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Thorold Rogers in his comments on Smith says, "Modern economists limit their inquiries to the causes which increase or waste wealth." Most economists, however, go farther. The truth is, there is hardly a human act or thought that does not tend to "increase or waste wealth," and that in the economic sense.

When economic science proposes merely to increase wealth, and moral science and history assure us that this increase of wealth imperils the general health, happiness, and stability of the nation, it is evident that such economic science conflicts with ethical science.

In other words, it is not science in the proper sense of the word; for all true science is not only consistent with itself but with all other established truth. "Truth is catholic and nature one."

Political economy has heretofore labored under a burden of conflicting opinions, false theories, self-contradictions, and antagonism to the accepted truths of other sciences that caused Carlyle to characterize it as "the dismal science" and brought it to the verge of "innocuous desuetude." It is a fact of great significance that the revival of interest in this science has been in exact proportion to its practical recognition and adoption of the tenets of Socialism.

Economists who still oppose Socialism are found to 1 "The State in Relation to Labor," p. 11.

2 Smith's "Wealth of Nations" (Rogers' Edition), Vol. II. p. 1, note.

approve nearly all its principles. Their contention is invariably with some non-essential detail or method of application that in no way invalidates the broad principles of the system. Mr. Webb says, "The scientific difference between the 'orthodox' economist and the economic Socialist has now become mainly one of terminology and relative stress, with the result that one competent economist not himself a Socialist publishes regretfully to the world that "all the younger men are now Socialists, with many of the professors." The same gentleman tells us that in December, 1887, it was computed that of the fourteen courses of lectures on economics then being delivered in London eight or more were given by professed Socialists. Other facts of equal weight are adduced showing the trend of modern economic thought toward Socialism, and making it well-nigh certain that the political economy of the future, the only one that is worthy the name of science, must be that of the Socialist.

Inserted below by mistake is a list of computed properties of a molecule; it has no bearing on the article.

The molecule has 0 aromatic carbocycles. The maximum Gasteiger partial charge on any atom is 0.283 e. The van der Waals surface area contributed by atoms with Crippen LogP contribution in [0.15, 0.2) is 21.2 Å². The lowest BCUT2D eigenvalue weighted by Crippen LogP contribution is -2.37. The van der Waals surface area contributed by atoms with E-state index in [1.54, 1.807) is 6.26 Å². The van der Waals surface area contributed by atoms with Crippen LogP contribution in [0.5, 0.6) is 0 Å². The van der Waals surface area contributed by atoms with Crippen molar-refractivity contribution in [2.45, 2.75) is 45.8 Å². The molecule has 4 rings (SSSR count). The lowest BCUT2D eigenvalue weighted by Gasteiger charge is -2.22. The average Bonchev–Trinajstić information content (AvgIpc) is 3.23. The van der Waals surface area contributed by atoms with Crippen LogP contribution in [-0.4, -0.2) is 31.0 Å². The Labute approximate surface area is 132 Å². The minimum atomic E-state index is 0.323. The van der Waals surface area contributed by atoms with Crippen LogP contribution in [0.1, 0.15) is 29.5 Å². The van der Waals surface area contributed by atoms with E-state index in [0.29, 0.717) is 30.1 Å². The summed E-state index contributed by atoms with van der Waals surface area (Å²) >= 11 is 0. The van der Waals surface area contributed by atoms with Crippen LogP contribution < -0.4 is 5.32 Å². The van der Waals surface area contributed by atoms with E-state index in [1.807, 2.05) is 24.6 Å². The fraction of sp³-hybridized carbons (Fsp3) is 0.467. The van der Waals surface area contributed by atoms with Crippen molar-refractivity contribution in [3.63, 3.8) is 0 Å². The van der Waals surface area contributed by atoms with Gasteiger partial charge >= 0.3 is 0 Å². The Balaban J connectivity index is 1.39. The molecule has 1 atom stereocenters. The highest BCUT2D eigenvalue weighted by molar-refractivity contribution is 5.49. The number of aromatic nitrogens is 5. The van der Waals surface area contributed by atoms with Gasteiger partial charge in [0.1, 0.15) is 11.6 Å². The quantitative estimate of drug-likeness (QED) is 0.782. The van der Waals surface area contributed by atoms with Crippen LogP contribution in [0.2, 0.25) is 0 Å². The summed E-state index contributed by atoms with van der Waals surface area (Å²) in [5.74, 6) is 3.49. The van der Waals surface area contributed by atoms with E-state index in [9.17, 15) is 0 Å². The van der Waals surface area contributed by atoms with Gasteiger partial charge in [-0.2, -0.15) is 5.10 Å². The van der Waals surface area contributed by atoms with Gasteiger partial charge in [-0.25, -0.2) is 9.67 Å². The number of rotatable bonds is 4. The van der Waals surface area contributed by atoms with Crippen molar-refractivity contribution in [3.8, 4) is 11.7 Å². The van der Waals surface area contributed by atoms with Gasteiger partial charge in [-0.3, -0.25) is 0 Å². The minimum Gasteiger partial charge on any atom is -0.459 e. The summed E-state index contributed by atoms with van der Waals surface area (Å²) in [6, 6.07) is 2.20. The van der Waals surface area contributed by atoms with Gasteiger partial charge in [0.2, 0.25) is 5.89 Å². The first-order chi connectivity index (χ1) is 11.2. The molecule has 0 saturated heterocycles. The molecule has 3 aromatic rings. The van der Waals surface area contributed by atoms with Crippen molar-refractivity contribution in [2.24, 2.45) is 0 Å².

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Political economists in America are far behind their English cousins. In mental, moral, and most physical sciences we are not leaders but followers of the mother country. Our economists have, however, done much original and independent thinking, and have reduced to absurdities many of the old positions once regarded as impregnable; but they have not had encouragement to come out flat-footed as have English economists in favor of Socialistic principles, and against the defunct and morally rotten tenets of the old capitalistic political economy. Their social environment is against them. The rapidity with which riches are accumulated, the worship of the almighty dollar, and the greater equality of conditions among us, have produced an individualism more intense than in any other part of the world. Individualism is therefore popular in America. Many economists feel that they could be Socialists only at a sacrifice of reputation and possibly of place.

A professor of political economy in one of our colleges

1 "Socialism in England: " Publications of the American Economic Association, April, 1889, p. 46.